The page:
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Outerra Tech Demo download. Help with graphics driver issues

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Author Topic: Open Source Forever  (Read 16087 times)

Abc94

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« Reply #15 on: August 25, 2010, 11:32:34 pm »

Quote from: InviZ
Yeyeye...Everybody waiting for new engine for Arma...:)

My ARMA 2 experience:




(I did not make these videos)

Also a thread about this bug which currently has 1070 replies.  http://forums.bistudio.com/showthread.php?t=73235

When ARMA 2 works, it can be a really great game, especially the Capture The Island mode.  Kind of frusterating that it's been over a year and have released a standalone expansion without having fixed this issue.
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"It costs over $400 000 to play for 12 seconds."     Heavy Weapons Guy on Outerra demo.

Kridian

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« Reply #16 on: August 26, 2010, 12:09:31 am »

Yeah, and just seeing how good the shadowing is with Outerra through the truck interior, but ArmA's is kinda choppy (jagged).  I think Bohemia is not using new, current programming methods to make their engine perform better.

So again, kudos to Outerra for breaking new boundaries... and using OpenGL!
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Headsetsniper

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« Reply #17 on: August 26, 2010, 11:06:37 am »

Quote from: cameni
If we are only counting those developers who already produced a game and are seriously considering the engine, it would be 3 or 4 combat simulators and a hardcore strategy game. Their development could be starting in 2011.

Can you give us a specific name or hint who this might be? Or what this games are about?
im very excited to see this engine in an actual game. maybe a RTS over the full planet..?
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cameni

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« Reply #18 on: August 26, 2010, 11:45:39 am »

Yes, a RTS over the full planet. It won't be able to exploit the engine capabilities fully at all, initially, but they like that they can grow within the engine.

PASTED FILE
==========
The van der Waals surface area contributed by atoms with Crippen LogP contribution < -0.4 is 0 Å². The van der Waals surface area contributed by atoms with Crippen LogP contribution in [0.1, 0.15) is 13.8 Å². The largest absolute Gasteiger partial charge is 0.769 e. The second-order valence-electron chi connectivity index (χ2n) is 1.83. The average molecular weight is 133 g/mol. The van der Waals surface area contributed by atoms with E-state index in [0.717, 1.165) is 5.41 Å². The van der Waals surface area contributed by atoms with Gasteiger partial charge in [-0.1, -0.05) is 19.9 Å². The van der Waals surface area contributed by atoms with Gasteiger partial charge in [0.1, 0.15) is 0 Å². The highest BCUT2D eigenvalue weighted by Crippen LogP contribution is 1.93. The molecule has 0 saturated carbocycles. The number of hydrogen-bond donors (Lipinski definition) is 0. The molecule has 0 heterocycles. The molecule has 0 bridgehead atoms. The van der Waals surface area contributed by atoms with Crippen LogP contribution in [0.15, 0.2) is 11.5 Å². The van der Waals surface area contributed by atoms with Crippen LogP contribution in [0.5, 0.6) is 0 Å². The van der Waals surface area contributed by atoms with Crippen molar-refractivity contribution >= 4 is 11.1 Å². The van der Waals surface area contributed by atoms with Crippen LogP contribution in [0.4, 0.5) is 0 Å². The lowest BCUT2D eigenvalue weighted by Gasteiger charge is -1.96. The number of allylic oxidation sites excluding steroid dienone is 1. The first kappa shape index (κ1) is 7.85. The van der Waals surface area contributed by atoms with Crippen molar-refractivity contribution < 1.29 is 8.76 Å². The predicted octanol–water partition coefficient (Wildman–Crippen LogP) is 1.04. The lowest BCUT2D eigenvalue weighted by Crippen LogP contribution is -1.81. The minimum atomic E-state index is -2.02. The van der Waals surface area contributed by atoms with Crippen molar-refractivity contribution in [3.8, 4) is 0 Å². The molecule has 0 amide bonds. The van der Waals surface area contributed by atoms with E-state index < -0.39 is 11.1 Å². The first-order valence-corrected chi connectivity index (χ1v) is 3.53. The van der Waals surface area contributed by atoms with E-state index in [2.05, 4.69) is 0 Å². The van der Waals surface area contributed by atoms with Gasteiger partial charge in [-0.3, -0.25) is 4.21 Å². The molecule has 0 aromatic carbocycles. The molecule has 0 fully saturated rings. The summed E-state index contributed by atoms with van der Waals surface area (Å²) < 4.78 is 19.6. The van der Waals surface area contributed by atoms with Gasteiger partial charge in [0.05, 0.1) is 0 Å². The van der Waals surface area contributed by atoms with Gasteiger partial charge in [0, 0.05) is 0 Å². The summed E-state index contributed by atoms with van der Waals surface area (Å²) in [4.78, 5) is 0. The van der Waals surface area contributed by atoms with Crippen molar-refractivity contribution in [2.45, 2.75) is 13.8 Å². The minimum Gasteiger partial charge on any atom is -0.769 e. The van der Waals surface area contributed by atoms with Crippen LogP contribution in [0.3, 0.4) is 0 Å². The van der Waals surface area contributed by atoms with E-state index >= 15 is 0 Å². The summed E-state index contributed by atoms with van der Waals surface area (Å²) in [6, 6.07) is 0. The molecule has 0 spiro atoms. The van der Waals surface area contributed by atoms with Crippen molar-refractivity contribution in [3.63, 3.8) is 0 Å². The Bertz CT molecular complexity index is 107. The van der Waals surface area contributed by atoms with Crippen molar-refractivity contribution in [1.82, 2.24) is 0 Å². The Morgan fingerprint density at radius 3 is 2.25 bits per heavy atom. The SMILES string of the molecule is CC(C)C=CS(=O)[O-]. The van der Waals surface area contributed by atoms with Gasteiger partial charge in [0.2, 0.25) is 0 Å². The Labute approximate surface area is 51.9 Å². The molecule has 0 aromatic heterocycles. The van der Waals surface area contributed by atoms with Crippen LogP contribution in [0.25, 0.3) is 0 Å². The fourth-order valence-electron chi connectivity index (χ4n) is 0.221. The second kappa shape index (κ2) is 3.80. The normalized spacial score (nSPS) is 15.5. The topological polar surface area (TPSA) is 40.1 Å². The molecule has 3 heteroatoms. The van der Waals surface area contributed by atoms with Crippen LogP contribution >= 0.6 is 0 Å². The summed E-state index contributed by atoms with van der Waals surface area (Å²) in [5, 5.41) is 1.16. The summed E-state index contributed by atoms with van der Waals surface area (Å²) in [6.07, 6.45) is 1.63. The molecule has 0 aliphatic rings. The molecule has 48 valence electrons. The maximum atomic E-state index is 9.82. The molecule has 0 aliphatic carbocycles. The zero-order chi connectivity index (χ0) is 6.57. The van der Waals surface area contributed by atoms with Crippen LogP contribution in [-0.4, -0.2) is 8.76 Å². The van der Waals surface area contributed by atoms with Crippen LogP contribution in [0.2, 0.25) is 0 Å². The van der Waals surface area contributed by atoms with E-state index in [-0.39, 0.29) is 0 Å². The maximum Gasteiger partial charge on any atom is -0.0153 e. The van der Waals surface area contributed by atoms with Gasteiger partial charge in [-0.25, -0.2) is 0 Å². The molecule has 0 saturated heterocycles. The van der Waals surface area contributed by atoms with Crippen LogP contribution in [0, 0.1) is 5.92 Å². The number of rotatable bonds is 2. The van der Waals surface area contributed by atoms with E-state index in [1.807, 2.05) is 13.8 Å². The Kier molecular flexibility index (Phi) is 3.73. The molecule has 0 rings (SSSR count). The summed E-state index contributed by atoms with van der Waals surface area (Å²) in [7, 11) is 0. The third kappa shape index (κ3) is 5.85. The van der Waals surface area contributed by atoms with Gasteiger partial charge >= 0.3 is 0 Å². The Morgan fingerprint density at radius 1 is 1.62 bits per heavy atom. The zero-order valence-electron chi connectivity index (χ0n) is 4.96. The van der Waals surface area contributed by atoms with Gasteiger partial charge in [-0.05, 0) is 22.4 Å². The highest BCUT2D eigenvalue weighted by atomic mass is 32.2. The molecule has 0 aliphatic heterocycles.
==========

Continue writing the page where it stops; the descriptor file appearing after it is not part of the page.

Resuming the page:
But there are also downsides for them - higher hardware requirements and engine not tailored for strategy games specifically etc, so it's not clear how it will end.
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geneb

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« Reply #19 on: August 31, 2010, 05:47:27 pm »

I'd love to see WWII Online using your engine. :)

g.
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Chris M

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« Reply #20 on: May 10, 2011, 02:15:15 am »

Quote from: cameni
Let's make it clear: the engine won't be open sourced now, for many reasons, one of them is what mike4 said.
You could easily double licence it. So the commercial developers users pay you and get all the rights they need to create their own product. And the Open Source community would get it under the GPL - and thus all their products would also have to be under the GPL.
Quote from: cameni
However, we have to make money to make living and to be able to expand this engine to utilize its huge potential, so for the start we have to get it into a state when it's usable by developers producing commercial titles.
I understand that - and I'm happy that talented guys like you can dedicate their full time into that project.

Apart from the commercial licences: have you thought about crowd funding? How much would it be, that the community has to to pay to get your engine licensed as GPL?

(And I'm not talking about what you'd get back from the OSS community, like a free port to Linux)
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cameni

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« Reply #21 on: May 11, 2011, 02:38:10 am »

Quote from: Chris M
Apart from the commercial licences: have you thought about crowd funding? How much would it be, that the community has to to pay to get your engine licensed as GPL?
No, we didn't think about it. Our plan is to support indie devs on the Outerra platform, enabling them to use the engine and the world for their games, while we keep managing the data and users. Some stuff may be open sourced later when it will be wise to do, at the moment it would only kill us while we are hatching :)
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Kim Cho

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« Reply #22 on: August 27, 2011, 04:01:26 pm »

Let me raise the licensing question once again.

On the one hand, I do understand that an enormous amount of effort has been put into developing the engine and that the developers surely want to be fairly well paid for the job they already did and that still do. And, on the other hand, I cannot disagree with the topic starter that open source projects have a much better chances for faster development and very long time survival. This brings me to my humble suggestion to consider licensing schemes that would allow both commercial and non-commercial use at the same time.

In particular, I would point a finger at Qt framework and its dual licensing scheme: a commercial license to develop closed-source software including support and a set of extra features and a royalty-free open source license (LGPL) for open source developers. This project (Qt) lived a long life until now with this scheme and gained enough profit to keep evolving into one of the best frameworks we can find today. And it still keeps doing things fairly well.

In my opinion, a dual- or multiple-licensing scheme is a good way to go for the Outerra project.
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